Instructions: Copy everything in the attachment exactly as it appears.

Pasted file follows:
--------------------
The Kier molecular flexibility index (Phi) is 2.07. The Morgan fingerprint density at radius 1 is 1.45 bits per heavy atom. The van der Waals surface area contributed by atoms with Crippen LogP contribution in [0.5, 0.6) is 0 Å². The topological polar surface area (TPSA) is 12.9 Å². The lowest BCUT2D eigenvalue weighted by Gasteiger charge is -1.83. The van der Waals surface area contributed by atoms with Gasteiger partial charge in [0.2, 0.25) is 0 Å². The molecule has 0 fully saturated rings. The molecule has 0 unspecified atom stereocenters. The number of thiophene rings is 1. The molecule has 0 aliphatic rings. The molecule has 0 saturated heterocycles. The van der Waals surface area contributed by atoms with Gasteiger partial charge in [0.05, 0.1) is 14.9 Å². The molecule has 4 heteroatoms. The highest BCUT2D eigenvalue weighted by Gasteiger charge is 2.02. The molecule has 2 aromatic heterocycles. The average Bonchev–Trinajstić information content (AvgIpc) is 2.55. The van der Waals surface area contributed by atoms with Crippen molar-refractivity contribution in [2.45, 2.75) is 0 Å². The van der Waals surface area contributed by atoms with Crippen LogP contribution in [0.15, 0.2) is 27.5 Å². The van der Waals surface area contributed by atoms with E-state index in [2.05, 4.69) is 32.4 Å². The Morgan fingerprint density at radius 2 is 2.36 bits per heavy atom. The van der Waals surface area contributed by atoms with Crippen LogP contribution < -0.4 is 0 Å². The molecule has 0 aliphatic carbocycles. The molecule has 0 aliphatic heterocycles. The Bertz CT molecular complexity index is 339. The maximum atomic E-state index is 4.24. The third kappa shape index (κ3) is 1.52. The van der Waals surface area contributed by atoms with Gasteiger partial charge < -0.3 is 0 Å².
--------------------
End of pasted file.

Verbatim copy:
The Kier molecular flexibility index (Phi) is 2.07. The Morgan fingerprint density at radius 1 is 1.45 bits per heavy atom. The van der Waals surface area contributed by atoms with Crippen LogP contribution in [0.5, 0.6) is 0 Å². The topological polar surface area (TPSA) is 12.9 Å². The lowest BCUT2D eigenvalue weighted by Gasteiger charge is -1.83. The van der Waals surface area contributed by atoms with Gasteiger partial charge in [0.2, 0.25) is 0 Å². The molecule has 0 fully saturated rings. The molecule has 0 unspecified atom stereocenters. The number of thiophene rings is 1. The molecule has 0 aliphatic rings. The molecule has 0 saturated heterocycles. The van der Waals surface area contributed by atoms with Gasteiger partial charge in [0.05, 0.1) is 14.9 Å². The molecule has 4 heteroatoms. The highest BCUT2D eigenvalue weighted by Gasteiger charge is 2.02. The molecule has 2 aromatic heterocycles. The average Bonchev–Trinajstić information content (AvgIpc) is 2.55. The van der Waals surface area contributed by atoms with Crippen molar-refractivity contribution in [2.45, 2.75) is 0 Å². The van der Waals surface area contributed by atoms with Crippen LogP contribution in [0.15, 0.2) is 27.5 Å². The van der Waals surface area contributed by atoms with E-state index in [2.05, 4.69) is 32.4 Å². The Morgan fingerprint density at radius 2 is 2.36 bits per heavy atom. The van der Waals surface area contributed by atoms with Crippen LogP contribution < -0.4 is 0 Å². The molecule has 0 aliphatic carbocycles. The molecule has 0 aliphatic heterocycles. The Bertz CT molecular complexity index is 339. The maximum atomic E-state index is 4.24. The third kappa shape index (κ3) is 1.52. The van der Waals surface area contributed by atoms with Gasteiger partial charge < -0.3 is 0 Å².